As of today, Ukrainian forces have launched a successful counter-offensive against Russia in the northeastern part of the country and have liberated the key city of Izyum and have had success throughout the Kharkiv region. For the first time there may be rumblings in Moscow concerning how the war is evolving – the question is how Vladimir Putin will respond. An excellent source to consult is Fiona Hill and Clifford G. Gaddy’s thorough study MR. PUTIN: OPERATIVE IN THE KREMLIN. The book was originally published in 2013 and updated shortly after the Russian seizure and annexation of Crimea in 2014. The authors dispel certain misconceptions about Putin and offer an analysis of where Putin’s ideas originate, how he perceives the outside world, and how far he is willing to go. Though the book is seven years old its conclusions are very prescient and offers a psychological, political, diplomatic, and economic approach to try and understand Putin and in many cases their observations have been quite accurate.
Hill and Gaddy have written a perceptive account of what Putin really wants for Russia and how it could possibly be undone. As David Hearst writes in The Guardian, May 2013; “The many sources of the system he has created are amply and brilliantly clarified in this book. Mr Putin, Operative in the Kremlin (note the mister, not comrade) is a readable and informed portrait painted by two students of Russian history who had, at various times in their careers, a front-row view. Fiona Hill, a Brookings Institution academic, spent 2006-9 as national intelligence officer for Russia and Eurasia at the US National Intelligence Council. The economist Clifford Gaddy once advised the Russian finance ministry on regional tax and has investigated how Putin’s financial dealings relate to his KGB past.”
From the outset the authors argue there is very little information regarding Putin that is “definitive, confirmable, or reliable.” However, there are observations that seem appropriate. First, Putin has shaped his overall fate. Second, there is little documentary evidence to support the idea of Putin’s extensive wealth. Even if Putin did enrich himself, the authors argue they do not believe that “a quest for personal wealth is primarily what drives him.” Third, Putin likes to employ misinformation and contradictory information to create an image that is unknowable and unpredictable, and therefore dangerous – keep people guessing and fear what he might do. Fourth, Putin likes to stage a number of outfits and scenarios to portray himself as the ultimate Russian action man, capable of dealing with every eventuality. Each outfit and scenario are designed to pay a degree of respect for certain goals and validates their place in Russian society and history. The authors present numerous examples to support these observations.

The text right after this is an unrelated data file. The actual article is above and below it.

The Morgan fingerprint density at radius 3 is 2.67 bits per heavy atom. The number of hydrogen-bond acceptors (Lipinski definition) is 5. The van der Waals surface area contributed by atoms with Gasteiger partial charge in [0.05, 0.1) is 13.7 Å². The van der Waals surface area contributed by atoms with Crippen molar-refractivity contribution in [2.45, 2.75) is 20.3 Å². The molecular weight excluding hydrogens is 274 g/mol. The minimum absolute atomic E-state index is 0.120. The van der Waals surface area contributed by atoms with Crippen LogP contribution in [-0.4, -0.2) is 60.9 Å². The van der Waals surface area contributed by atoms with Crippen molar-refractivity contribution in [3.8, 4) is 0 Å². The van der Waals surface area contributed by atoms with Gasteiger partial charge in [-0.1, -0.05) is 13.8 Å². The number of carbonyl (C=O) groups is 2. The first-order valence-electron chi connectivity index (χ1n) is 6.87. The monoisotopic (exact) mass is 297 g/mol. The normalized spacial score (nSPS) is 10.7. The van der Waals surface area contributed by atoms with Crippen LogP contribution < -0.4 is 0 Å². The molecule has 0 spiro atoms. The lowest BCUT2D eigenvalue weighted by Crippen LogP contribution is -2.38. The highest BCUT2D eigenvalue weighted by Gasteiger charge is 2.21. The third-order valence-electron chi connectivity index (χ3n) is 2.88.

The key to the analysis presented rests on the authors breaking down Putin’s six identities which explain his actions from his rise to power, reinvigorating the Russian economy in the 2000-2012 period, controlling the oligarchs, returning to the presidency in 2013, to an aggressive foreign policy in dealing with Georgia, Ukraine and the west in general designed to restore Russia’s rightful place in the world balance of power. These identities are; Statist, History Man, Survivalist, Outsider, Free Marketeer, and Case Officer. After explaining the context of each in a succinct and thoughtful manner the authors have provided important perceptions and insights into what Putin thinks and why he does what he does.
The 1990s, a period of chaos, corruption, and economic decline form the basis of the Statist, History Man, and Survivalist identities, and Putin’s personal narrative. The next three identities the Outsider, Free Marketeer, and Case Officer are more personal. The authors center on Putin growing up in a working class neighborhood of Leningrad, a city which survived the Nazi siege, starvation, and 750,000 deaths, a situation which greatly impacted Putin’s psychological and emotional development. Further, the authors point to Putin’s years in the KGB at home and abroad, particularly his 1985-1989 years in Dresden where he missed Gorbachev’s policies of glasnost and perestroika and the dissolution of the Soviet Union. Importantly, the authors develop Putin’s post-Soviet St. Petersburg activities as a participant in local government and in a series of below-the-radar positions in the Kremlin in the late 1990s allowing him to develop a unique combination of skills and experiences that propelled him to the presidency in 1999-2000. But, overall, Putin’s persona was as an Outsider as he was outside of Russia or ensconced in St. Petersburg away from policy makers in Moscow.